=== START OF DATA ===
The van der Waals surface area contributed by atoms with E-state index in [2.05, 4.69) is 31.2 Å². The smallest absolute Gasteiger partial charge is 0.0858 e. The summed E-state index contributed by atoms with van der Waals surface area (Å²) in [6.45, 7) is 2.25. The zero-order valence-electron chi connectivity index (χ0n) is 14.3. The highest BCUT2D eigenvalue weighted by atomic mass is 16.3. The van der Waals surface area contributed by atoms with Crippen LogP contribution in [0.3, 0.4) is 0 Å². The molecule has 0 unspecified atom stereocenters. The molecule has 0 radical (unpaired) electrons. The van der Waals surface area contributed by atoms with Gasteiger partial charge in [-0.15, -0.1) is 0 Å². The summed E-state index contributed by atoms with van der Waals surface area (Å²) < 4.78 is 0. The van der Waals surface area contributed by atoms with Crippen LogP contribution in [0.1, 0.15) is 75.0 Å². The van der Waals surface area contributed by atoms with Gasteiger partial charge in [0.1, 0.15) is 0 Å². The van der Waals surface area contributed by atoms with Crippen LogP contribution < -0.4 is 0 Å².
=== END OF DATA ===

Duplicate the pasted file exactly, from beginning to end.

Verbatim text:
The van der Waals surface area contributed by atoms with E-state index in [2.05, 4.69) is 31.2 Å². The smallest absolute Gasteiger partial charge is 0.0858 e. The summed E-state index contributed by atoms with van der Waals surface area (Å²) in [6.45, 7) is 2.25. The zero-order valence-electron chi connectivity index (χ0n) is 14.3. The highest BCUT2D eigenvalue weighted by atomic mass is 16.3. The van der Waals surface area contributed by atoms with Crippen LogP contribution in [0.3, 0.4) is 0 Å². The molecule has 0 unspecified atom stereocenters. The molecule has 0 radical (unpaired) electrons. The van der Waals surface area contributed by atoms with Gasteiger partial charge in [-0.15, -0.1) is 0 Å². The summed E-state index contributed by atoms with van der Waals surface area (Å²) < 4.78 is 0. The van der Waals surface area contributed by atoms with Crippen LogP contribution in [0.1, 0.15) is 75.0 Å². The van der Waals surface area contributed by atoms with Gasteiger partial charge in [0.1, 0.15) is 0 Å². The van der Waals surface area contributed by atoms with Crippen LogP contribution < -0.4 is 0 Å².